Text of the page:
Today's climate and energy headlines:
- Renewable energy investors 'spooked by subsidy cuts'
- Food scarcity caused by climate change could cause 500,000 deaths by 2050, study suggests
- Ministers ready to pull the plug on National Grid
- EU plans no change to climate target before 2030
- Labour calls for a ‘Plan B’ on Hinkley Point nuclear plant
- Green Investment Bank could be snapped up by foreign buyers
- The Arctic just set an ominous new record
- Climate scientists worry about the costs of sea level rise
- Climate victims and investors need Paris deal ratification
- Did global warming really slow down? Have a large injection of nuance and a side-order of abuse
- The Medieval Climate Anomaly and Byzantium: A review of the evidence on climatic fluctuations, economic performance and societal change
- The darkening of the Greenland ice sheet: trends, drivers, and projections (1981–2100)
Sudden cuts to UK renewables subsidies have spooked investors and could lead to higher energy bills, MPs say. Ministers said they needed to cut subsidies to force bills as low as possible, says the BBC, but the Energy and Climate Change Committee says the government’s sudden policy shifts on energy have hit investors’ confidence. It warns lenders may respond by putting a risk premium on future investments in clean energy. Former Shell UK chairman James Smith told the BBC that the government should now appoint an “energy tsar” to take the politics out of long-term investment decisions. The Financial Times highlighted the report’s criticism of the Levy Control Framework, something Carbon Brief has also been trying to shine a light on. “The government has not published a detailed explanation of how the new [LCF] figures were calculated, [the committee said]. Ministers should publish the data as soon as possible, they said. They must also urgently spell out the size of the subsidy spending cap beyond 2020 because their failure to do so was worrying investors considering big energy projects that take years to plan and build.” The Guardian andBusinessGreen also report the MPs’ report. BusinessGreen also has a separate roundup of the reaction to the report. Carbon Brief takes a much closer look at the report.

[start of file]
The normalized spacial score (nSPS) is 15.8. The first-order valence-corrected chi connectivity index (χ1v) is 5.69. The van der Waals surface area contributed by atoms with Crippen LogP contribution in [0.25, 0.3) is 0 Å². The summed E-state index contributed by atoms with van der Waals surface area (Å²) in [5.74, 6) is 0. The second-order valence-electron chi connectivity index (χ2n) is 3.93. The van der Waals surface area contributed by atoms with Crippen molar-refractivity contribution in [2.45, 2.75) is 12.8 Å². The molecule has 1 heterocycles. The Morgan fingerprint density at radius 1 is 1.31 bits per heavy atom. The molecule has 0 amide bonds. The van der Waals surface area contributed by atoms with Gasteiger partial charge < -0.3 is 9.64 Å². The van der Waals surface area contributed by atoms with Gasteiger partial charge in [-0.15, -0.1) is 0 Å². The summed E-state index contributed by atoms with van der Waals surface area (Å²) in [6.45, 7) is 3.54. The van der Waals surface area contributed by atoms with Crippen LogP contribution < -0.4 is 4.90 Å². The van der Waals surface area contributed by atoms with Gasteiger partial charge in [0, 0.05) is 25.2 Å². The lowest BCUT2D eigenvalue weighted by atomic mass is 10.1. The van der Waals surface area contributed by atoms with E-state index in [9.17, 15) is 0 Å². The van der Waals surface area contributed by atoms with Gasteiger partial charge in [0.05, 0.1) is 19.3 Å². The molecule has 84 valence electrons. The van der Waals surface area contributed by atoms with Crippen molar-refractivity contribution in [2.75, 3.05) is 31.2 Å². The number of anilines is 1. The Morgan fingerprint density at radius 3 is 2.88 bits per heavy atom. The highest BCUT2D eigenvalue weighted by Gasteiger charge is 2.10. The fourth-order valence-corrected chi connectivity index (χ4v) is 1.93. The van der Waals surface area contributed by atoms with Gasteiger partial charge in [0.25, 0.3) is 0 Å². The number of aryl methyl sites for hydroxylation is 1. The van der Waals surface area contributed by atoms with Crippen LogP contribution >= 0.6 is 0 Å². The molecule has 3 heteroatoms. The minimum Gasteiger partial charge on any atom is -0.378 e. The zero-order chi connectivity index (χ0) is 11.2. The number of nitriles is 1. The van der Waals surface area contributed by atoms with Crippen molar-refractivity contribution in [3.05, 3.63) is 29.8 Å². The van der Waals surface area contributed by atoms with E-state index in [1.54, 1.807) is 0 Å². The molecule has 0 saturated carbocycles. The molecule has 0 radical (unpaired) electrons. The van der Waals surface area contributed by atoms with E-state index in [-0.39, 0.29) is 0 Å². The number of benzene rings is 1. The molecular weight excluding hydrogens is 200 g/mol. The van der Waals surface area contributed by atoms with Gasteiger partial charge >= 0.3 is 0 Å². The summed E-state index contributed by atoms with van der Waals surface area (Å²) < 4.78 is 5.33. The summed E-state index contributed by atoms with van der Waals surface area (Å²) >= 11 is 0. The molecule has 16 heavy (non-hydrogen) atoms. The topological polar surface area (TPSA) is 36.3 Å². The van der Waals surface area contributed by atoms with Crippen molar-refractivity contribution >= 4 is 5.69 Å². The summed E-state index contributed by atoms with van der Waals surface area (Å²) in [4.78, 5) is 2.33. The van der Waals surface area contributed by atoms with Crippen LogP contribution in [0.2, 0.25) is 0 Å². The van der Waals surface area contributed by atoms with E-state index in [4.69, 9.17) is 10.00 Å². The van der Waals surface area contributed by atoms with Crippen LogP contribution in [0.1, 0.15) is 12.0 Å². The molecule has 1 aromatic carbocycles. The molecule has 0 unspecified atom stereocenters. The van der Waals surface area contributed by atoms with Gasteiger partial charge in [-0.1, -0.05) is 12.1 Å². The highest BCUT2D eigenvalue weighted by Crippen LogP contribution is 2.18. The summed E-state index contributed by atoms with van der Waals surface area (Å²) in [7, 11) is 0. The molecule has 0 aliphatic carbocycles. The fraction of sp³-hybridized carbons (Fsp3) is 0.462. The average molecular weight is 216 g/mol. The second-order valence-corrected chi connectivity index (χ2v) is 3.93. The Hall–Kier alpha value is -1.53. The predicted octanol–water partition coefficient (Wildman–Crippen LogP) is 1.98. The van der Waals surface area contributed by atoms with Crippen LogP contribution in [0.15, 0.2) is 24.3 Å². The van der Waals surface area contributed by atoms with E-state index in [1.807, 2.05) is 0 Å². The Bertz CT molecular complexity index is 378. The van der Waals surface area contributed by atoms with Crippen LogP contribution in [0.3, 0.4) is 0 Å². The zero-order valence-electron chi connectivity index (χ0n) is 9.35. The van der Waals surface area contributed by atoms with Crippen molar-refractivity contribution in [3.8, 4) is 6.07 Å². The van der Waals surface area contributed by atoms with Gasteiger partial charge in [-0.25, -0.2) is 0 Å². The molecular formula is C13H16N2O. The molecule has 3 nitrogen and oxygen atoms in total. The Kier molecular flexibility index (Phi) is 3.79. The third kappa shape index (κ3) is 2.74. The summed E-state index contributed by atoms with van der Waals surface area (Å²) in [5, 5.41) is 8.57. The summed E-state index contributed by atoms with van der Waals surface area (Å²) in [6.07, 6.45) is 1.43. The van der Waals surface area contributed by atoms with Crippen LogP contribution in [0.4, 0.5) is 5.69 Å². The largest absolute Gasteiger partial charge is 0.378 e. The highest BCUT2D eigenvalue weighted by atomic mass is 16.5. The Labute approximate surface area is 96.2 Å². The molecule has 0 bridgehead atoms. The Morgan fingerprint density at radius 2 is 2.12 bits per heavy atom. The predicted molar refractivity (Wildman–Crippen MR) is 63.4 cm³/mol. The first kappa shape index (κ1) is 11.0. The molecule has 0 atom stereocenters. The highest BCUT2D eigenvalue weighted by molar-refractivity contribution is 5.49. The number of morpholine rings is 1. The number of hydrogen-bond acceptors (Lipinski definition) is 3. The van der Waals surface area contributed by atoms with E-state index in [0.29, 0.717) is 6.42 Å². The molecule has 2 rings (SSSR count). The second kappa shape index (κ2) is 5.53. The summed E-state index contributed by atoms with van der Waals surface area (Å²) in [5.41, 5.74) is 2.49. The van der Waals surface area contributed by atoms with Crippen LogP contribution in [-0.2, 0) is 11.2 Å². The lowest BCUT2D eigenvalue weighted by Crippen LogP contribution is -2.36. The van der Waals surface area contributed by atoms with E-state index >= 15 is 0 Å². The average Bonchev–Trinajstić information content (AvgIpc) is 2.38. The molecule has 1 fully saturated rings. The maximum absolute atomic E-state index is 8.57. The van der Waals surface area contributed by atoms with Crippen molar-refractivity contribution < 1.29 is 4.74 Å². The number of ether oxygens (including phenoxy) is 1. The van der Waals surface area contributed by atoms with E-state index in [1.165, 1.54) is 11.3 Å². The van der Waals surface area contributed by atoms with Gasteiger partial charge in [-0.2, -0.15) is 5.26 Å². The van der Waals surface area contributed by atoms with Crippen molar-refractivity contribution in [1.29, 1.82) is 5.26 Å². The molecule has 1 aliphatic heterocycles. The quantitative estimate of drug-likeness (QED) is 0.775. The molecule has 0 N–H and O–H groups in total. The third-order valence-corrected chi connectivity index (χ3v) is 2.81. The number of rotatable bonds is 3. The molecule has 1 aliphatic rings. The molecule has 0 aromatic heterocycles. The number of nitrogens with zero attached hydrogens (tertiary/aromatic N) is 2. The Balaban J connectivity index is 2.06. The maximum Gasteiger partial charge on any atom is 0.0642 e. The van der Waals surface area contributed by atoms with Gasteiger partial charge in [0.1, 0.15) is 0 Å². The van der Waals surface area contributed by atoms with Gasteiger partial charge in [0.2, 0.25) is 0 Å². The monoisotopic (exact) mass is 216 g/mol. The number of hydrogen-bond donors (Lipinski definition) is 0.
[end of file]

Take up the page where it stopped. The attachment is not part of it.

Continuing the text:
There is widespread coverage of a new study published by the Lancet showing that the effects of climate change on food production around the world could lead to more than 500,000 deaths by the year 2050. The Washington Post says the “grim” report shows that climate-related impacts on agriculture could lead to an overall global decline in food availability, forcing people to eat fewer fruits and vegetables and less meat. “The public health impacts of these changes could be severe.” The Telegraph zooms in to focus on the UK and says “the typical British diet will deteriorate as the effects of climate change hit crop production” which “could lead to more than 1,200 extra deaths a year in the UK by 2050”. The Guardian says the research is “the first to assess how the impacts of global warming could affect the quality of the diets”. Reuters, MailOnline, Climate Home, New Scientist and Time magazine are among the others covering the study. Carbon Brief has also covered the study in detail.
The energy regulator Ofgem is to be handed sweeping new powers to manage the country’s electricity supplies, switch off factories and request emergency back-up generation, under energy market reforms being considered by Whitehall. Documents seen by The Times show ministers are considering three main options designed to strip National Grid of its role as the UK’s power system operator, a role that grants it huge supervisory influence. Alarmed by the country’s growing reliance on importing electricity and a lack of new domestic power station developments, ministers are leaning towards a “lead option” which involves the creation of a not-for-profit company modelled loosely on Network Rail. Overseen by Ofgem, it would manage Britain’s electricity system, a role that has traditionally been handled independently by National Grid, one of the nation’s biggest companies.
In its post-Paris assessment, the European Commission has advised no change to a previously inked bloc-wide 2030 target to cut greenhouse gas emissions 40% from 1990 levels, reports Climate Home. A planned global stocktake in 2023 “is relevant for considering progressively more ambitious action by all Parties for the period beyond 2030”, the communication stated. The move has disappointed climate campaigners. Niklas Hoehne, professor in climate change at Wageningen University, told Climate Home that did not add up. “With 40%, the EU is just about within the range that could be considered 2C compatible,” he said. “It is definitely not compatible with 1.5C. Raising the ambition after 2030 is too late for all countries.”